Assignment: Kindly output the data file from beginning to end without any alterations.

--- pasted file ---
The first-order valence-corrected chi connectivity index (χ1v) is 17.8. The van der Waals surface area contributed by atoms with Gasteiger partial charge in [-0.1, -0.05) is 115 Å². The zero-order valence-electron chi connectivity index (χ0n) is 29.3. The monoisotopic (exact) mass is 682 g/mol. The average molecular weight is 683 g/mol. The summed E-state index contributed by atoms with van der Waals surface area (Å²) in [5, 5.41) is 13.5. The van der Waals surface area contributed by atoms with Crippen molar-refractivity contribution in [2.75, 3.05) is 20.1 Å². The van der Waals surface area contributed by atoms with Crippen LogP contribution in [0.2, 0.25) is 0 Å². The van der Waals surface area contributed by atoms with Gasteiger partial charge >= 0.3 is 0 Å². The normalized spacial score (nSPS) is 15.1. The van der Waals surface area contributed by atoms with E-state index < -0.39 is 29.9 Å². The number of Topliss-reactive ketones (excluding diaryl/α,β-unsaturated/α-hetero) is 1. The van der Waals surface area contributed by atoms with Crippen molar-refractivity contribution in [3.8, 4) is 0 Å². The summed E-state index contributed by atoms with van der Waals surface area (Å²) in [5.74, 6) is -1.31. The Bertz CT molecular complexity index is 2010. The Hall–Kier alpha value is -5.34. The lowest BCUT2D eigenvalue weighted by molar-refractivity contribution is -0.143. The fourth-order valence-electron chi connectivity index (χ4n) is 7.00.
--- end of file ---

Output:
The first-order valence-corrected chi connectivity index (χ1v) is 17.8. The van der Waals surface area contributed by atoms with Gasteiger partial charge in [-0.1, -0.05) is 115 Å². The zero-order valence-electron chi connectivity index (χ0n) is 29.3. The monoisotopic (exact) mass is 682 g/mol. The average molecular weight is 683 g/mol. The summed E-state index contributed by atoms with van der Waals surface area (Å²) in [5, 5.41) is 13.5. The van der Waals surface area contributed by atoms with Crippen molar-refractivity contribution in [2.75, 3.05) is 20.1 Å². The van der Waals surface area contributed by atoms with Crippen LogP contribution in [0.2, 0.25) is 0 Å². The van der Waals surface area contributed by atoms with Gasteiger partial charge >= 0.3 is 0 Å². The normalized spacial score (nSPS) is 15.1. The van der Waals surface area contributed by atoms with E-state index < -0.39 is 29.9 Å². The number of Topliss-reactive ketones (excluding diaryl/α,β-unsaturated/α-hetero) is 1. The van der Waals surface area contributed by atoms with Crippen molar-refractivity contribution in [3.8, 4) is 0 Å². The summed E-state index contributed by atoms with van der Waals surface area (Å²) in [5.74, 6) is -1.31. The Bertz CT molecular complexity index is 2010. The Hall–Kier alpha value is -5.34. The lowest BCUT2D eigenvalue weighted by molar-refractivity contribution is -0.143. The fourth-order valence-electron chi connectivity index (χ4n) is 7.00.